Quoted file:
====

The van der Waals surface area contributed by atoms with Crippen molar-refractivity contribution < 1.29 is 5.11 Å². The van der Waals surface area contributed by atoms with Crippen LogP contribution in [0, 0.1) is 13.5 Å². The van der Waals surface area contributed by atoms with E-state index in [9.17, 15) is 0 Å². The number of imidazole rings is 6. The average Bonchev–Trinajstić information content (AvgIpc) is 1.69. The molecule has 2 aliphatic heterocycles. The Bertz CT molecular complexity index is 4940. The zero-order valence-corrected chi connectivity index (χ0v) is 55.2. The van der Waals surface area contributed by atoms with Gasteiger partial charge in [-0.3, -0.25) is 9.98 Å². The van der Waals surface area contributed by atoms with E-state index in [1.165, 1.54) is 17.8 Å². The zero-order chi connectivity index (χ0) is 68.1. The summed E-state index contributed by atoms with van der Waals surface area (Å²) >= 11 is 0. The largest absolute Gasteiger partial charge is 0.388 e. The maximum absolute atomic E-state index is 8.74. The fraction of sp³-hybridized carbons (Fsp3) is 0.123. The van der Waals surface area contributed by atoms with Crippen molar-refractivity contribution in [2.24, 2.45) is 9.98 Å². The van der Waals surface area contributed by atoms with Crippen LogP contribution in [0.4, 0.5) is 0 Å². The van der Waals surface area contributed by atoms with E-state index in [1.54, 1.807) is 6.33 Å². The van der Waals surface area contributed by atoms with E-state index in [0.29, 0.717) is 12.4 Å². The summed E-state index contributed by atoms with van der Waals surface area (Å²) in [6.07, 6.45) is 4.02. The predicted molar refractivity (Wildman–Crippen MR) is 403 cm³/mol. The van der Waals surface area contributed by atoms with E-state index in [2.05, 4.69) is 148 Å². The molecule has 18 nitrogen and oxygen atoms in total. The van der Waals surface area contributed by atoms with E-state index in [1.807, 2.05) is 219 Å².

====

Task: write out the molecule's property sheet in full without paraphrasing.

The van der Waals surface area contributed by atoms with Crippen molar-refractivity contribution < 1.29 is 5.11 Å². The van der Waals surface area contributed by atoms with Crippen LogP contribution in [0, 0.1) is 13.5 Å². The van der Waals surface area contributed by atoms with E-state index in [9.17, 15) is 0 Å². The number of imidazole rings is 6. The average Bonchev–Trinajstić information content (AvgIpc) is 1.69. The molecule has 2 aliphatic heterocycles. The Bertz CT molecular complexity index is 4940. The zero-order valence-corrected chi connectivity index (χ0v) is 55.2. The van der Waals surface area contributed by atoms with Gasteiger partial charge in [-0.3, -0.25) is 9.98 Å². The van der Waals surface area contributed by atoms with E-state index in [1.165, 1.54) is 17.8 Å². The zero-order chi connectivity index (χ0) is 68.1. The summed E-state index contributed by atoms with van der Waals surface area (Å²) >= 11 is 0. The largest absolute Gasteiger partial charge is 0.388 e. The maximum absolute atomic E-state index is 8.74. The fraction of sp³-hybridized carbons (Fsp3) is 0.123. The van der Waals surface area contributed by atoms with Crippen molar-refractivity contribution in [2.24, 2.45) is 9.98 Å². The van der Waals surface area contributed by atoms with Crippen LogP contribution in [0.4, 0.5) is 0 Å². The van der Waals surface area contributed by atoms with E-state index in [1.54, 1.807) is 6.33 Å². The van der Waals surface area contributed by atoms with E-state index in [0.29, 0.717) is 12.4 Å². The summed E-state index contributed by atoms with van der Waals surface area (Å²) in [6.07, 6.45) is 4.02. The predicted molar refractivity (Wildman–Crippen MR) is 403 cm³/mol. The van der Waals surface area contributed by atoms with E-state index in [2.05, 4.69) is 148 Å². The molecule has 18 nitrogen and oxygen atoms in total. The van der Waals surface area contributed by atoms with E-state index in [1.807, 2.05) is 219 Å².